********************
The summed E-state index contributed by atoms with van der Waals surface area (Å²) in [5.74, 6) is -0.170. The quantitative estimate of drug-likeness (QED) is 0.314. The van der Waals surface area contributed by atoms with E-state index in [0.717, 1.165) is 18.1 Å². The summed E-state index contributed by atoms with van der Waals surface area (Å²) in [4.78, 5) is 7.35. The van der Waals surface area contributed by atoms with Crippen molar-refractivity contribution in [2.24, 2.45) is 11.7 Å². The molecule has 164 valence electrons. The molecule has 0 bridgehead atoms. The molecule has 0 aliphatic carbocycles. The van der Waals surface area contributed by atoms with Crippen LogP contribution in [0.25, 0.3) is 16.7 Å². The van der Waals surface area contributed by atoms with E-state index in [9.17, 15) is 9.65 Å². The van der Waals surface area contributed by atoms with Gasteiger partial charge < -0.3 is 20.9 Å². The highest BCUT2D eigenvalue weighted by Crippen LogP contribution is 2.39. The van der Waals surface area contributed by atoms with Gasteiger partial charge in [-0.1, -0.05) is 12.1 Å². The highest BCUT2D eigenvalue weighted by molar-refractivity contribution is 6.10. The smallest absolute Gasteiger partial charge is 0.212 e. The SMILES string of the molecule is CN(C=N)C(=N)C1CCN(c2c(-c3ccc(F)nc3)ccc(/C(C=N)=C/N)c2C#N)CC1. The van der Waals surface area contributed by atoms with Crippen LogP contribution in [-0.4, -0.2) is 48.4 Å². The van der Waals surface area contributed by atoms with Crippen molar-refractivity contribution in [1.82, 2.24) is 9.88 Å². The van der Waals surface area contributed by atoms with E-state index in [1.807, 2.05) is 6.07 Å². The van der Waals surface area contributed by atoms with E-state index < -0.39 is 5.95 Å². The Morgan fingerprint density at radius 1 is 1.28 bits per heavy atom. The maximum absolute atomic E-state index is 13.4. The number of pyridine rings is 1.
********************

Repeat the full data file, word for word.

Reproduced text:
The summed E-state index contributed by atoms with van der Waals surface area (Å²) in [5.74, 6) is -0.170. The quantitative estimate of drug-likeness (QED) is 0.314. The van der Waals surface area contributed by atoms with E-state index in [0.717, 1.165) is 18.1 Å². The summed E-state index contributed by atoms with van der Waals surface area (Å²) in [4.78, 5) is 7.35. The van der Waals surface area contributed by atoms with Crippen molar-refractivity contribution in [2.24, 2.45) is 11.7 Å². The molecule has 164 valence electrons. The molecule has 0 bridgehead atoms. The molecule has 0 aliphatic carbocycles. The van der Waals surface area contributed by atoms with Crippen LogP contribution in [0.25, 0.3) is 16.7 Å². The van der Waals surface area contributed by atoms with E-state index in [9.17, 15) is 9.65 Å². The van der Waals surface area contributed by atoms with Gasteiger partial charge < -0.3 is 20.9 Å². The highest BCUT2D eigenvalue weighted by Crippen LogP contribution is 2.39. The van der Waals surface area contributed by atoms with Gasteiger partial charge in [-0.1, -0.05) is 12.1 Å². The highest BCUT2D eigenvalue weighted by molar-refractivity contribution is 6.10. The smallest absolute Gasteiger partial charge is 0.212 e. The SMILES string of the molecule is CN(C=N)C(=N)C1CCN(c2c(-c3ccc(F)nc3)ccc(/C(C=N)=C/N)c2C#N)CC1. The van der Waals surface area contributed by atoms with Crippen LogP contribution in [-0.4, -0.2) is 48.4 Å². The van der Waals surface area contributed by atoms with Crippen molar-refractivity contribution in [1.82, 2.24) is 9.88 Å². The van der Waals surface area contributed by atoms with E-state index in [1.807, 2.05) is 6.07 Å². The van der Waals surface area contributed by atoms with E-state index < -0.39 is 5.95 Å². The Morgan fingerprint density at radius 1 is 1.28 bits per heavy atom. The maximum absolute atomic E-state index is 13.4. The number of pyridine rings is 1.